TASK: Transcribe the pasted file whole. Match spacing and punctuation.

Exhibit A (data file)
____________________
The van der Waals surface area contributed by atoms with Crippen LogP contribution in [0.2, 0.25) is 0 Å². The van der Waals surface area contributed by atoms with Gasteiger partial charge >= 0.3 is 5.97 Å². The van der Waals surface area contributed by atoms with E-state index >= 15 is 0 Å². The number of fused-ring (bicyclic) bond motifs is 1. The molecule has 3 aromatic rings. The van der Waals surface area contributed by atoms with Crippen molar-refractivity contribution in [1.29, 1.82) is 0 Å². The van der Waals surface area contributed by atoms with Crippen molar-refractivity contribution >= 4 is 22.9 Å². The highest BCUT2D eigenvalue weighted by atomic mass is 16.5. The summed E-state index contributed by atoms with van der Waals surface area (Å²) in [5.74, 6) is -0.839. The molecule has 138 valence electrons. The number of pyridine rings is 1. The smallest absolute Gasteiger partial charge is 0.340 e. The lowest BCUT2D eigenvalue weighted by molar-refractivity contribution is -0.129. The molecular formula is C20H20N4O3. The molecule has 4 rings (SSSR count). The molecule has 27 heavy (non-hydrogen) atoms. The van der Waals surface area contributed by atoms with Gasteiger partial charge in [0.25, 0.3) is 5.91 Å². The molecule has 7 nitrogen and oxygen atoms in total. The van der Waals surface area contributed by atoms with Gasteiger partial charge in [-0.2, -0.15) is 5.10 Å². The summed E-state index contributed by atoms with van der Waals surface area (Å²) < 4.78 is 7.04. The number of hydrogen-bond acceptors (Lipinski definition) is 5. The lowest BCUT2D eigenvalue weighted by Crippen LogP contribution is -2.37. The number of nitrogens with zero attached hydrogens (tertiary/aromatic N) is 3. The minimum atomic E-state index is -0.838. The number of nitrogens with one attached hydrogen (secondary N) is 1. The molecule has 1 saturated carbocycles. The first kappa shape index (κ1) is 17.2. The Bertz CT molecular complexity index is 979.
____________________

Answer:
The van der Waals surface area contributed by atoms with Crippen LogP contribution in [0.2, 0.25) is 0 Å². The van der Waals surface area contributed by atoms with Gasteiger partial charge >= 0.3 is 5.97 Å². The van der Waals surface area contributed by atoms with E-state index >= 15 is 0 Å². The number of fused-ring (bicyclic) bond motifs is 1. The molecule has 3 aromatic rings. The van der Waals surface area contributed by atoms with Crippen molar-refractivity contribution in [1.29, 1.82) is 0 Å². The van der Waals surface area contributed by atoms with Crippen molar-refractivity contribution >= 4 is 22.9 Å². The highest BCUT2D eigenvalue weighted by atomic mass is 16.5. The summed E-state index contributed by atoms with van der Waals surface area (Å²) in [5.74, 6) is -0.839. The molecule has 138 valence electrons. The number of pyridine rings is 1. The smallest absolute Gasteiger partial charge is 0.340 e. The lowest BCUT2D eigenvalue weighted by molar-refractivity contribution is -0.129. The molecular formula is C20H20N4O3. The molecule has 4 rings (SSSR count). The molecule has 27 heavy (non-hydrogen) atoms. The van der Waals surface area contributed by atoms with Gasteiger partial charge in [0.25, 0.3) is 5.91 Å². The molecule has 7 nitrogen and oxygen atoms in total. The van der Waals surface area contributed by atoms with Gasteiger partial charge in [-0.2, -0.15) is 5.10 Å². The summed E-state index contributed by atoms with van der Waals surface area (Å²) < 4.78 is 7.04. The number of hydrogen-bond acceptors (Lipinski definition) is 5. The lowest BCUT2D eigenvalue weighted by Crippen LogP contribution is -2.37. The number of nitrogens with zero attached hydrogens (tertiary/aromatic N) is 3. The minimum atomic E-state index is -0.838. The number of nitrogens with one attached hydrogen (secondary N) is 1. The molecule has 1 saturated carbocycles. The first kappa shape index (κ1) is 17.2. The Bertz CT molecular complexity index is 979.